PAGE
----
This means we could in effect have a self righting rig! The big question is if it would be efficient??

I have noticed that A-class cats set their rigs up so that the top section inverts in a strong breeze, sailboards are heading this way also.
I have also noticed that in strong breezes, if I under rotate my wing mast and use heaps of fuff tension, this not only lets the top of the rig fall to leeward to depower, but also allows the top couple of battens to invert slightly, but with a very fair inverse curve due to the under rotated wing section. In the stronger gusts, the load comes off the rig, heeling is reduced and the boat really takes off!! Feels great and goes fast!

Most sailors and classes recognise the benefit of flattening the top of the sail and twisting to depower. At the same time we have been aware that too much twist or backwinding will slow the boat, hence we have not taken this any further.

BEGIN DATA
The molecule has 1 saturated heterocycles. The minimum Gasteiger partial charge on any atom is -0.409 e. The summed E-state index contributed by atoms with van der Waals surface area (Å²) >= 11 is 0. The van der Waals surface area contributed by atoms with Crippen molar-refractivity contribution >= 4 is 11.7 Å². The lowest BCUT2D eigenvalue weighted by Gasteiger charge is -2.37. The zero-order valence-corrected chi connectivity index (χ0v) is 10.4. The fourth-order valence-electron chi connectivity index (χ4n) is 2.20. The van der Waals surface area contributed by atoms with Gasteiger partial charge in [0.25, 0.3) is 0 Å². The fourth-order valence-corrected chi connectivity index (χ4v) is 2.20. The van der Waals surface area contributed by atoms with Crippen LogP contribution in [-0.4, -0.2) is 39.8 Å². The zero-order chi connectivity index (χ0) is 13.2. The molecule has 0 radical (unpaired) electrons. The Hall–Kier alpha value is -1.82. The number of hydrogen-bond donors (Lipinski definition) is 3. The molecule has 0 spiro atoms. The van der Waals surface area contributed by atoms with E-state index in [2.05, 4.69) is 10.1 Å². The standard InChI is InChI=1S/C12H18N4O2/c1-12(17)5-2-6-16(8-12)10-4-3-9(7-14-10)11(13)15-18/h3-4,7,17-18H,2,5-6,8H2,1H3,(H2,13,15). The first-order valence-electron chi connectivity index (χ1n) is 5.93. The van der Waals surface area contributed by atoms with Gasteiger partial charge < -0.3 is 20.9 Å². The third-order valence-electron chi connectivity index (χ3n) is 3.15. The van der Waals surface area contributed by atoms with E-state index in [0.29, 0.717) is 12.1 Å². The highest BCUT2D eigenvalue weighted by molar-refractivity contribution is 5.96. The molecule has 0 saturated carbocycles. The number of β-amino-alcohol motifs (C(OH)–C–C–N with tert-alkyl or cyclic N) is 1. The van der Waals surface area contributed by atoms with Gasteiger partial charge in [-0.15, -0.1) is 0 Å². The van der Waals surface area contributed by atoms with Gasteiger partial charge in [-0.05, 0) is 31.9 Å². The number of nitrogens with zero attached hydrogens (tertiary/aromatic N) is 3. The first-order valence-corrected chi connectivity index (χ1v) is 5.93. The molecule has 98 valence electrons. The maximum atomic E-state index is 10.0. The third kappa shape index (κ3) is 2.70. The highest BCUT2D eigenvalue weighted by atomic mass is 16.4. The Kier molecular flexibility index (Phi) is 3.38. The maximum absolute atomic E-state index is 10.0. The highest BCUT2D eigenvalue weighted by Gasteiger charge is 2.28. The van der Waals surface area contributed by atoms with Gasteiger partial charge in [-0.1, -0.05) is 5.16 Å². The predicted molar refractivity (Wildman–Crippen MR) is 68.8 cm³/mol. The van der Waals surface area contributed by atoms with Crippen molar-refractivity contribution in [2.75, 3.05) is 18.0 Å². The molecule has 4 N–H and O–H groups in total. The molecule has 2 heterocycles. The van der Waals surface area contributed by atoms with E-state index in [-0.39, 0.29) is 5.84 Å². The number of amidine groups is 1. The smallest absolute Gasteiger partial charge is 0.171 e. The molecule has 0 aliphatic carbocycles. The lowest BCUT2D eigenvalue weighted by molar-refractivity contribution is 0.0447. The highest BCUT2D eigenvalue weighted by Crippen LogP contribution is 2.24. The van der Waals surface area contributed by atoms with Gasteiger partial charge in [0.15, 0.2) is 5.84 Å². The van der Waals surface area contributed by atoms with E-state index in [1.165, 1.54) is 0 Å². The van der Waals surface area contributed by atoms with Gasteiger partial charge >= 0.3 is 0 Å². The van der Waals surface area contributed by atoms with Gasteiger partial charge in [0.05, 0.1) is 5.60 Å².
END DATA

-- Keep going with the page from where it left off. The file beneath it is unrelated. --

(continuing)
I am not aware of anyone purposely trying to harness this self righting effect!

If we follow this idea further, it should be possible to purposely design a rig to dynamically produce this effect as the breeze increases.

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### TaSSie_deVilResident Boataholic

Just quietly speaking of A-Cats...

Just had a quick squiz through the A-class cat rules.... It turns out this it is clearly stated in the rules that A-cats are permitted to have hydrofoils. Any ideas as to how this can be practically applied to these already-insanely-quick superboats? Anyone up for getting a flying A-Cat under development?

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### John ilettSenior Member

I thought that the A's outlawed foils a couple of years ago.

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### TaSSie_deVilResident Boataholic